Aerial view of USS Shangri-La. Click on the picture and after it loads, click again for maximum zoom. Z's on the bow and fantail visible. Because of the 3 wing down Corsairs on the deck, one facing left, one right, one down the deck... picture probably was taken just prior or just after the full parade picture posted above.


Lt. Richard Tague Schaeffer, 14 Jun 1945. Last picture taken of him.


Beautiful and immaculately restored FG-1D Corsair

Beautiful and immaculately restored to "as delivered by Goodyear” condition, this FG-1D Corsair won Oshkosh Grand Champion in 2003.  BuNo 92106


FG-1D Seattle Museum

Beautifully restored and airworthy FG-1D from
Museum of Flight, Boeing Field, Seattle WA. BuNo 88382. Both this FG-1D, and the FG-1D on display at the
U.S. Navy museum in Pensacola FL, are painted in a
single tone overall of gloss Navy blue.  Both of these
surviving aircraft have BuNo's within the range of those assigned to VBF-85 as replacement aircraft, and are
restored to the same period markings.


FG-1D at the Navy Museum in Pensacola FL. BuNo 92246

FG-1D at the Navy Museum in
Pensacola FL. BuNo 92246


FG-1D from the Evergreen Aviation & Space Museum in McMinnville, Oregon

FG-1D from the Evergreen Aviation & Space Museum in
McMinnville, Oregon.  BuNo 92095, the aircraft served WWII in
VBF-80.  UNFORTUNATELY the airplane was restored and painted in
1977--as many WWII aircraft are--in an incorrect earlier paint scheme of a
famous ace from a famous squadron.   Thus making it "into something"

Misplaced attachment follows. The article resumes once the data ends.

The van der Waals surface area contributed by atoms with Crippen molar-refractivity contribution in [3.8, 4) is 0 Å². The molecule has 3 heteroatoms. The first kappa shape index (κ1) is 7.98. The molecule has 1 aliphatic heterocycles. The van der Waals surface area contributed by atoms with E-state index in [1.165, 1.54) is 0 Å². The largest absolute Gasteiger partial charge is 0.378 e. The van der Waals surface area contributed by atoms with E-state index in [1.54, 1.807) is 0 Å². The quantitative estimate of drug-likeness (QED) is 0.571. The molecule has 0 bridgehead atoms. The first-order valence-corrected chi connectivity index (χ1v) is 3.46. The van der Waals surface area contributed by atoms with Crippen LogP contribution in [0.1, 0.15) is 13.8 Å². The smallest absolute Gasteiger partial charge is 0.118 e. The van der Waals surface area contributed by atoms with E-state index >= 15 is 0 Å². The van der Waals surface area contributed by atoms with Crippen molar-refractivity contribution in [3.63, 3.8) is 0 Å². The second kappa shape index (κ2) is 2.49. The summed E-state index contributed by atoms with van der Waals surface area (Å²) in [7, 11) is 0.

that it was not; the airplane of Oscar Chenoweth Jr who scored 8.5 victories
in "a Corsair" of VF-17 "The Jolly Rogers".  The paint scheme is too early
for it's BuNo and represents something which the aircraft was not. 
This is exactly what happens often; people paint airplanes to depict
"famous aces in famous squadrons" and forget the actual history of THE AIRCRAFT itself, and the multitutudes of squadrons and men forgotten
about which those squadrons represent. Seems the general thinking is
"people want famous squadrons, famous aces".   The Jolly Rogers of
VF-17 have plenty of paintings, models, and actual aircraft depicting them,
it's a shame when VBF-80 and VBF-85 go unrepresented and forgotten.  No models, no paintings, no restored aircraft to show the country and the world
how we won the war, with MANY squadrons and MANY men, mostly all forgotten about.  The airplane should be re-done in it's original
WWII VBF-80 markings!


Corsair being jerked to a halt after having caught a wire landing on an unknown carrier

Corsair being jerked to a halt after having
caught a wire landing on an unknown carrier


Corsair Paint Schemes from
VBF-85 and VF-85

(Click on the links below to view the
related paint schemes)

First Evolution

Second Evolution

Third Evolution

Fourth Evolution

Fifth Evolution



Corsair ripple firing all its wing mounted HVAR rockets on Okinawa

Corsair ripple firing all its wing mounted HVAR
rockets on Okinawa


LT. (jb) William H. Marr

Photo of LT (jg) William H Marr
Courtsey of his nephew, Ray Marr